8 Web Typography Rules To Improve Your Website

For any design, whether it’s for the Internet or for print, typography is a core element that can make or break your design. Although web design doesn’t allow as accurate type as print, it’s still important to keep your web typography well-designed. Let’s see what you should keep in mind when it comes to typography on your website when designing it.

1. Don’t use too many fonts

To keep a website that’s legible and credible, you shouldn’t use too many fonts and try to avoid going too crazy on font variations, styles, or colors. Choose a legible font for main texts and an attractive font for titles, but you shouldn’t go much further than that. If you have a good reason for it, you can eventually add a third font, but you should have a good reason for it.

What’s the reason for all these restrictions? Mainly legibility and branding. Using too many fonts will make the website increasingly harder to read, as your eye must adapt to a new font all the time. For branding, too many fonts will make it harder to recognize the website as it loses on consistency.

2. Create typographic hierarchy

If you frequently write for the Internet, you know that structuring your content by using headings and sub-headings is crucial, as most visitors don’t really read the content, but tend to scan it. With good typography, you can increase that scanability and make your article even easier to read by creating clear typographic hierarchy. There shouldn’t be any possible confusion between the various titles or texts on the page, so you should differenciate them well with the right font sizes, styles and variants.

3. Keep the text lines at a reasonable length

For paragraphs of text, it’s important to make it as readable as possible. Keep in mind that very short lines will break your reading rythm too often, making it unpleasant. Too long lines are tiring, you may loose focus and get tired. For all these reasons, you should make your text lines just the right length. According to experience and research, 50 to 80 characters per line seems to be just right.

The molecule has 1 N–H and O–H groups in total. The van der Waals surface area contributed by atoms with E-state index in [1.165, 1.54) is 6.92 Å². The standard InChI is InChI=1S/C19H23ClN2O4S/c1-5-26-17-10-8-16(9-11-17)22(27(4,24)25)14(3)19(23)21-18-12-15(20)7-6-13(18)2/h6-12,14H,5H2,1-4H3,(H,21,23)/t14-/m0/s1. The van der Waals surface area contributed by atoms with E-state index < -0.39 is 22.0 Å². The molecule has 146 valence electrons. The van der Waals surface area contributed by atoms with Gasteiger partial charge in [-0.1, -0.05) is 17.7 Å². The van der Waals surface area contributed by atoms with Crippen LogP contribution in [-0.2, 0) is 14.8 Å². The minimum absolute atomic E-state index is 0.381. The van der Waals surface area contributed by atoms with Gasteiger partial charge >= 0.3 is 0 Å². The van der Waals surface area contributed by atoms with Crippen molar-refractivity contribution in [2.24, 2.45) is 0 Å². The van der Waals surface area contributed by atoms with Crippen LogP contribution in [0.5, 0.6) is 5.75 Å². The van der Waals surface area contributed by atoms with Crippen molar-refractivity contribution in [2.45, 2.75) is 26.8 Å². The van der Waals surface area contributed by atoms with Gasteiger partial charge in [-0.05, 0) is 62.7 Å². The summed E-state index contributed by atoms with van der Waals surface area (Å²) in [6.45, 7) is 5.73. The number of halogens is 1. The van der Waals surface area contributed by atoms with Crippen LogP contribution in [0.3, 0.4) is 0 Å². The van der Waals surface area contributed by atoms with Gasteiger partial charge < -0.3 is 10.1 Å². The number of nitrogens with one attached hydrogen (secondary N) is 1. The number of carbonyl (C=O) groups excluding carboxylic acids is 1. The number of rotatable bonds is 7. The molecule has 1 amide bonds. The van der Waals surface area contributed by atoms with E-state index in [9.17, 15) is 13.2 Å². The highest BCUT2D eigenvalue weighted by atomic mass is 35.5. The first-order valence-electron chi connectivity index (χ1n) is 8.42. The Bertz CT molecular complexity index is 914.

4. Choose typefaces that can be used in various styles and sizes

Not all typefaces were designed equal, so you should pay attention to the versatility of the font before picking it. Having a versatile typeface means that it comes with many styles and sizes, which makes it much easier to use less fonts. The other big advantage of having a versatile font is that it improves the branding consistency on the site.

5. Keep the text well contrasted

This should go without saying, but it’s better to write it: keep a good contrast to make sure the text is readable. This means mostly that your color choices should be readable, even for people with visual defficiencies.

6. In general, avoid animating text

As it becomes easier to create effects and animation, there is a temptation to overuse it. Of course, animated text will add some visual coolness, but it comes with a price in terms of readability and usability. As a rule of thumb, avoid using animated text, except maybe for some website intro if you are into that kind of things.

7. Make wise use of whitespace

Although the use of whitespace may seem unrelated to typography at first, it’s a crucial part of typography. Adding some whitespace around typography is a way to give your readers some breathing space and to improve the comprehension of your texts.

8. Don’t use all caps for paragraphs of text

Uppercase text can be a good option for some titles, but you should never use it for body text. The reason? It becomes very difficult to read. On top of that, it creates a weird vibe to your paragraph.